to snoo-finity ... and beyond!
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I know you're right. I was just so uncomfortable picking an answer with "inferior rectus" because damage to the inferior rectus does nothing to explain the clinical findings of impaired upward gaze. Unless the muscle is physically stuck and can't relax or something
Agreed. Why would a dysfunctional inferior rectus contribute to impaired upward gaze??? I eliminated that answer choice and got it wrong :(
in the last sentence it asks you to assume an "entrapment", so it is actually the inferior rectus which is the cause of the upward gaze palsy. The entrapped muscle is functionally trapped in it's shortened position, thereby not allowing the orbit to gaze upward.
This question is asking about the ‘S’ of FA Mnemonic for S. Pneumonia “MOPS”. Strep pneumo is the most common cause of sepsis in adults.
MOPS stands for meningitis, otitis, pneumonia, and SINUSITIS. It doesn't stand for sepsis. My guess as well is which is "more correct". It's about being able to identify encapsulated organisms and the spleen's role in immunity. Ha I chose E coli as well.
emmy2k21 is correct, the S is for sinusitis. I was between E.coli & Strep Pneumo, but then recalled Sketchy putting the sickle on the 'encapsulated' knight in the Strep Pneumo video; Strep Pneumo is more associated with infecting sickle cell "functionally asplenic" patients.
Chancroid is described as an ulcer.. whilst in this question they mentioned "vesicles". Pretty much only herpes is vesicular
They mentioned ulcers too. I chose chancroid as well, couldn't find a clue to rule it out. Also thought "discharge" was pointing you towards a bacterial infection. But guess I'm wrong :)
I think NBME/USMLE writers make the assumption the patient is in America unless specified otherwise. Chancroid is not common in the US. If the question stem mentions a developing country, then chancroid can make your differential list.
Questions like this usually hinge on asking if you're going to follow the rules or not though, obviously the one asking her to lie and say she was her sister is wrong, but the correct answer is obviously breaking the hospice center's "policy" - presumably if the physician is sending her to hospice then they don't work there so why would the Dr. be able to just tell her its fine?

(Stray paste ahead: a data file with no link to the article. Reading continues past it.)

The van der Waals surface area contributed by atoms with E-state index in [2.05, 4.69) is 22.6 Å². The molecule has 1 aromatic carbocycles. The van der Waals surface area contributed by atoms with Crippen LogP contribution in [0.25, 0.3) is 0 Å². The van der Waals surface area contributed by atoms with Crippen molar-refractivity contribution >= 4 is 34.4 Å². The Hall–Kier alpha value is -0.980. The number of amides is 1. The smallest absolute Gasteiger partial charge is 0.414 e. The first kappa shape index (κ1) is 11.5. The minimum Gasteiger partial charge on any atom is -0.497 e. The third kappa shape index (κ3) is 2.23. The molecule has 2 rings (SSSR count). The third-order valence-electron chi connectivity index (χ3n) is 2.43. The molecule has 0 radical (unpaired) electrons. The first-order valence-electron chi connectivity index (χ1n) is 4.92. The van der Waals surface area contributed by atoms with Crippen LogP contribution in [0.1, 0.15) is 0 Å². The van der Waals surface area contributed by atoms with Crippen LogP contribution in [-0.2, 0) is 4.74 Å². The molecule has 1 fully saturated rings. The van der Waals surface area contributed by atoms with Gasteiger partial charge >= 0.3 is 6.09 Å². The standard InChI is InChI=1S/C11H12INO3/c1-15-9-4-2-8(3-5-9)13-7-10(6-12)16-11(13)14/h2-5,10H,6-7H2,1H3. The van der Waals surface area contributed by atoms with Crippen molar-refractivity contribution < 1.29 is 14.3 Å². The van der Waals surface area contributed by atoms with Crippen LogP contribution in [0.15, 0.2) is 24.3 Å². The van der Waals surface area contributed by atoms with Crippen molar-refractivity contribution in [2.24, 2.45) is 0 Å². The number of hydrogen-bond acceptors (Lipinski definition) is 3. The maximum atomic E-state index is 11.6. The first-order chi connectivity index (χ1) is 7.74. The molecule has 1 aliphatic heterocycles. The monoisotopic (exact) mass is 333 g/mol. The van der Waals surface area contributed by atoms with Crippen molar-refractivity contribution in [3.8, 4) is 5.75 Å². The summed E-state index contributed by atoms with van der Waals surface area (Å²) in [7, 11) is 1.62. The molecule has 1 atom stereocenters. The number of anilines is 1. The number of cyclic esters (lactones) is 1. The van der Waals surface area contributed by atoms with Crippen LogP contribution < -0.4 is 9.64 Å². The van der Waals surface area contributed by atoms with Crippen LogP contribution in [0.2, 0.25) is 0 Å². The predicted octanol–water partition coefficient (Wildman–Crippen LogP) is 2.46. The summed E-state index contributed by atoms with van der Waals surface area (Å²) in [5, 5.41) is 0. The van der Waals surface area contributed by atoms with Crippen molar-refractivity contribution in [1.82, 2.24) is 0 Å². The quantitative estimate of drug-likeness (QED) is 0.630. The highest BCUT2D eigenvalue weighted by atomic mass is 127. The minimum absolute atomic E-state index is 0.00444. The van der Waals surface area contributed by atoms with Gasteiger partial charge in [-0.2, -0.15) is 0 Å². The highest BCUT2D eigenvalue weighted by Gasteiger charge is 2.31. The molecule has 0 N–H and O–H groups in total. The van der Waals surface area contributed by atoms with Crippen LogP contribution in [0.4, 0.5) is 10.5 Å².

Yeah, I got this one wrong with the same logic as you, aesalmon.
I genuinely interpreted this question as though the two women were in a relationship because of the quotes "my close friend". I figured significant others would be allowed to visit simply. Ha seems like I'm the only one who read too far in between the lines!
@emmy2k21 I also thought the quotes implied a lesbian relationship and that the patient was afraid to share this (they grew up at a time when it was heavily stigmatized). So i was thinking, of course you and your "special friend" can stay together. I know this is not just a phase
Anything particularly wrong with A (Don't worry. I'll call you right away...")? It seemed like the most professional yet considerate answer choice.
Are we supposed to imply that they're partners based on those quotation marks around "close friend"? Because otherwise it seems like too casual and less professional than A, almost as if it's breaking policy.
Hmm I don't think so. The answer is "ureter" (singular) which would not result in bilateral hydronephrosis.
If it is out of FA 2019, could someone give the page number to reference? Hydronephrosis' full definition is given on page 587 and makes no mention of invasive cervical carcinoma.
p631 → Pap smear can detect cervical dysplasia before it progresses to invasive carcinoma. Diagnose via colposcopy and biopsy. Lateral invasion can block ureters - hydronephrosis - renal failure.
It's also in Pathoma page 140 in the 2018 edition!